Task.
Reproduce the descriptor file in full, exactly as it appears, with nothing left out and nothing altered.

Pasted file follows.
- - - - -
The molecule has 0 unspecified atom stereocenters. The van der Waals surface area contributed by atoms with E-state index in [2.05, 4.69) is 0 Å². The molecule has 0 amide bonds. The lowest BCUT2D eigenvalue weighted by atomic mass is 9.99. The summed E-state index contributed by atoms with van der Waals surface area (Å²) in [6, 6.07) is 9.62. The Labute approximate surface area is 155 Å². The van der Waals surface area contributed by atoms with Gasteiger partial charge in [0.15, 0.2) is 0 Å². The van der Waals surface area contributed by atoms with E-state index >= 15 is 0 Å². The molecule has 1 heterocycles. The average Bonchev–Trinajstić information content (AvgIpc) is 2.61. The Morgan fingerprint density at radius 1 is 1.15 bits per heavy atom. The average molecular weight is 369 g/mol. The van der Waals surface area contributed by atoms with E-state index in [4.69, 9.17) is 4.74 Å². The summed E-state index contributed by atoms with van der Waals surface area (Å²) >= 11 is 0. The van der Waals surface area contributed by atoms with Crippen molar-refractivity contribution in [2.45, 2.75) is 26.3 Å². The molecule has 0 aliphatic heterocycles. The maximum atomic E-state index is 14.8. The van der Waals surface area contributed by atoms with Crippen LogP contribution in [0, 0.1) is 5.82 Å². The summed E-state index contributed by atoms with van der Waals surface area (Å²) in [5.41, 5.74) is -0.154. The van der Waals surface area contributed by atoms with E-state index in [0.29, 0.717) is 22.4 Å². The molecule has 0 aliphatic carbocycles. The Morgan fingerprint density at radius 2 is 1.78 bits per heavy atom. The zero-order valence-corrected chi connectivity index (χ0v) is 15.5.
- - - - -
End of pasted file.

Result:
The molecule has 0 unspecified atom stereocenters. The van der Waals surface area contributed by atoms with E-state index in [2.05, 4.69) is 0 Å². The molecule has 0 amide bonds. The lowest BCUT2D eigenvalue weighted by atomic mass is 9.99. The summed E-state index contributed by atoms with van der Waals surface area (Å²) in [6, 6.07) is 9.62. The Labute approximate surface area is 155 Å². The van der Waals surface area contributed by atoms with Gasteiger partial charge in [0.15, 0.2) is 0 Å². The van der Waals surface area contributed by atoms with E-state index >= 15 is 0 Å². The molecule has 1 heterocycles. The average Bonchev–Trinajstić information content (AvgIpc) is 2.61. The Morgan fingerprint density at radius 1 is 1.15 bits per heavy atom. The average molecular weight is 369 g/mol. The van der Waals surface area contributed by atoms with E-state index in [4.69, 9.17) is 4.74 Å². The summed E-state index contributed by atoms with van der Waals surface area (Å²) >= 11 is 0. The van der Waals surface area contributed by atoms with Crippen molar-refractivity contribution in [2.45, 2.75) is 26.3 Å². The molecule has 0 aliphatic heterocycles. The maximum atomic E-state index is 14.8. The van der Waals surface area contributed by atoms with Crippen LogP contribution in [0, 0.1) is 5.82 Å². The summed E-state index contributed by atoms with van der Waals surface area (Å²) in [5.41, 5.74) is -0.154. The van der Waals surface area contributed by atoms with E-state index in [0.29, 0.717) is 22.4 Å². The molecule has 0 aliphatic carbocycles. The Morgan fingerprint density at radius 2 is 1.78 bits per heavy atom. The zero-order valence-corrected chi connectivity index (χ0v) is 15.5.